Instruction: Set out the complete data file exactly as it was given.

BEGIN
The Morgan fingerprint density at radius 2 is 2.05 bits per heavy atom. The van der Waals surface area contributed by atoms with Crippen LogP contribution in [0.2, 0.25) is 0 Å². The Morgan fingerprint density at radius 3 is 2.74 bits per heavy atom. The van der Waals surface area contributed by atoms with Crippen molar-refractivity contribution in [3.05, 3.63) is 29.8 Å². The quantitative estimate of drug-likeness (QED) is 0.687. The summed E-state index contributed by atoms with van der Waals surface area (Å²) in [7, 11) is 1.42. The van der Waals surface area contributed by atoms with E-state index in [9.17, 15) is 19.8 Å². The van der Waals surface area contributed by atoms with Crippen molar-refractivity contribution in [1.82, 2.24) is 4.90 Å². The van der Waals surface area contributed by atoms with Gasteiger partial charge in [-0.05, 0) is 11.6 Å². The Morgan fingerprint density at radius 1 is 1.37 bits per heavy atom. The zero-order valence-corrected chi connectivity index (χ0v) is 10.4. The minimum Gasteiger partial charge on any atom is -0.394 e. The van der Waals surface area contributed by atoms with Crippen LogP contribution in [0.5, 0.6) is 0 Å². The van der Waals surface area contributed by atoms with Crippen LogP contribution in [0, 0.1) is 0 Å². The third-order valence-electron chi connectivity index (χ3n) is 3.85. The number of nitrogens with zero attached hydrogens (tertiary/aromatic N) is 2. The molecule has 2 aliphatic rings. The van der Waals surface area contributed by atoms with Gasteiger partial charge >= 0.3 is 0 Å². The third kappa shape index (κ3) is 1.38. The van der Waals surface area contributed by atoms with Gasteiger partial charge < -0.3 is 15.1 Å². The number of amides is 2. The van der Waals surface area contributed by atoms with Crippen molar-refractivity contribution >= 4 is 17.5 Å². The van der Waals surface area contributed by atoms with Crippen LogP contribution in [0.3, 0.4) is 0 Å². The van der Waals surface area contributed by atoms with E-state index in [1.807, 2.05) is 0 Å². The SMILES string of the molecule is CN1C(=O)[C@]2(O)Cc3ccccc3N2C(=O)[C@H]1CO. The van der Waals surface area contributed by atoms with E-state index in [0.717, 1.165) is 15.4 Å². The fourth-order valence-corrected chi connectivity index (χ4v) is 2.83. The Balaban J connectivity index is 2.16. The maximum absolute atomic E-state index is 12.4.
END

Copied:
The Morgan fingerprint density at radius 2 is 2.05 bits per heavy atom. The van der Waals surface area contributed by atoms with Crippen LogP contribution in [0.2, 0.25) is 0 Å². The Morgan fingerprint density at radius 3 is 2.74 bits per heavy atom. The van der Waals surface area contributed by atoms with Crippen molar-refractivity contribution in [3.05, 3.63) is 29.8 Å². The quantitative estimate of drug-likeness (QED) is 0.687. The summed E-state index contributed by atoms with van der Waals surface area (Å²) in [7, 11) is 1.42. The van der Waals surface area contributed by atoms with E-state index in [9.17, 15) is 19.8 Å². The van der Waals surface area contributed by atoms with Crippen molar-refractivity contribution in [1.82, 2.24) is 4.90 Å². The van der Waals surface area contributed by atoms with Gasteiger partial charge in [-0.05, 0) is 11.6 Å². The Morgan fingerprint density at radius 1 is 1.37 bits per heavy atom. The zero-order valence-corrected chi connectivity index (χ0v) is 10.4. The minimum Gasteiger partial charge on any atom is -0.394 e. The van der Waals surface area contributed by atoms with Crippen LogP contribution in [0.5, 0.6) is 0 Å². The van der Waals surface area contributed by atoms with Crippen LogP contribution in [0, 0.1) is 0 Å². The third-order valence-electron chi connectivity index (χ3n) is 3.85. The number of nitrogens with zero attached hydrogens (tertiary/aromatic N) is 2. The molecule has 2 aliphatic rings. The van der Waals surface area contributed by atoms with Gasteiger partial charge >= 0.3 is 0 Å². The third kappa shape index (κ3) is 1.38. The van der Waals surface area contributed by atoms with Gasteiger partial charge < -0.3 is 15.1 Å². The number of amides is 2. The van der Waals surface area contributed by atoms with Crippen molar-refractivity contribution >= 4 is 17.5 Å². The van der Waals surface area contributed by atoms with Crippen LogP contribution in [0.3, 0.4) is 0 Å². The van der Waals surface area contributed by atoms with E-state index in [1.807, 2.05) is 0 Å². The SMILES string of the molecule is CN1C(=O)[C@]2(O)Cc3ccccc3N2C(=O)[C@H]1CO. The van der Waals surface area contributed by atoms with E-state index in [0.717, 1.165) is 15.4 Å². The fourth-order valence-corrected chi connectivity index (χ4v) is 2.83. The Balaban J connectivity index is 2.16. The maximum absolute atomic E-state index is 12.4.